Obsessive Compulsive Disorder

The Truth About Obsessive Compulsive Disorder

OCD is largely misunderstood and commonly difficult to manage. Symptom control is only possible with a thorough understanding of symptoms and their manifestations. So start here by delving into OCD and its link to ADHD.

Understanding OCD: The Symptom Overlap with ADHD

Obsessive-Compulsive Disorder (OCD) is a tormenting mental illness that affects approximately 1 in 100, or 3 million, adults, and 1 in 200, or 500,000, children and adolescents. People with OCD who have been also diagnosed with ADHD have their hands full managing both.

The ABCs of OCD

OCD is characterized by obsessions and/or compulsions. Obsessions are persistent thoughts, impulses, or images that are intrusive and cause distress and anxiety. Worries about real-life problems are not the same as obsessions. People with OCD try to ignore the obsessions or neutralize them with some thought or action. Even though logic says that the obsession is irrational, it is hard to ignore it.

Common obsessions include contamination (fear of contracting a disease), harm (fear of being responsible for something bad happening to a loved one), perfectionism (a need to have everything symmetrical, “just right,” or ideal), scrupulosity or religious obsessions (fear of offending God), and intrusive sexual or violent thoughts.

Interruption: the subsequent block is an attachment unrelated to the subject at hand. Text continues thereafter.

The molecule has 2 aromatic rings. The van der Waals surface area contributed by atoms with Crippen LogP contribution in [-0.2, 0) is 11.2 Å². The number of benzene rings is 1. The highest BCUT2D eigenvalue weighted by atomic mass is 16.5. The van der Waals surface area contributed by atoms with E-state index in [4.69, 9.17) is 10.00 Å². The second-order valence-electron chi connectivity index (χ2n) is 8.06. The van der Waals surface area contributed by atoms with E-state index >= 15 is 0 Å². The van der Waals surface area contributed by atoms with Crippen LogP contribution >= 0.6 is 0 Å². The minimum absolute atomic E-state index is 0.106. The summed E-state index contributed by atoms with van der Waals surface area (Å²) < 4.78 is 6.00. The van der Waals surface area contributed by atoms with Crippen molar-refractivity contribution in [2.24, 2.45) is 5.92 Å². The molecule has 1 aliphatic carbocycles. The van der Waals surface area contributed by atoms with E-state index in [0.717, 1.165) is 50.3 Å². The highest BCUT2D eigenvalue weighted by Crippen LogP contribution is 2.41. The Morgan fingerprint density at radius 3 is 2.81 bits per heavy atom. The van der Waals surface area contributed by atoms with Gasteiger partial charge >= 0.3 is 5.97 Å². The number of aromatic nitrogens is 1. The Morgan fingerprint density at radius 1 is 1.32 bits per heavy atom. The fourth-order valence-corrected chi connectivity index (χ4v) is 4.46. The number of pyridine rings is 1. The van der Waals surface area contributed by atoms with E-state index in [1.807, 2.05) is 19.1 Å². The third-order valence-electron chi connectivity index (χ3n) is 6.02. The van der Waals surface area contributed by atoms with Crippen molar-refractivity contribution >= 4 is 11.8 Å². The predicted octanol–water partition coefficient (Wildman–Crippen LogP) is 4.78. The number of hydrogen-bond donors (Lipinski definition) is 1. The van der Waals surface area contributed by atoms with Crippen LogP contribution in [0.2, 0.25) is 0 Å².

Compulsions are repetitive physical behaviors (such as hand washing or praying) or mental acts (such as saying words silently, counting, creating images) that a person feels compelled to do in order to undo or cope with the obsession. The compulsion may have nothing to do with the obsession.

Common compulsions include checking (calling a family member to make sure your thought of them being harmed did not actually harm them), washing and cleaning, mental rituals (counting, praying, reviewing every moment of the day to ensure that you did not commit an offensive act), and avoidance (refusing to go into your child’s school for fear that you will be exposed to germs).

Like ADHD, OCD has a strong genetic component and tends to run in families. Although some with OCD may not have a family member with OCD, they will likely have a family member with a disorder on the OCD spectrum: an eating disorder, body dysmorphic disorder, social anxiety disorder, trichotillomania (compulsive hair pulling), dermatillomania (skin picking disorder), panic disorder, hypochondriasis, hoarding, Tourette’s disorder, or Autism spectrum Disorders. OCD has a strong biological basis. Studies have found chemical imbalances in the neurotransmitter serotonin to be associated with OCD. A large body of research has suggested that the basal ganglia and the frontal lobes of the brain don’t function correctly in OCD patients, leading to rigid, obsessive thoughts and repetitive movements.

The age of onset for OCD typically falls within two age ranges: The first is between the ages of 10-12, the other is late teens into early adulthood.

OCD symptoms interfere with a person’s social, academic, occupational, and overall life functioning. The exhausting battle with OCD leads to low self-esteem, mood disorders, substance abuse problems, relationship problems, school failure, and job problems.

OCD, EFs, and ADHD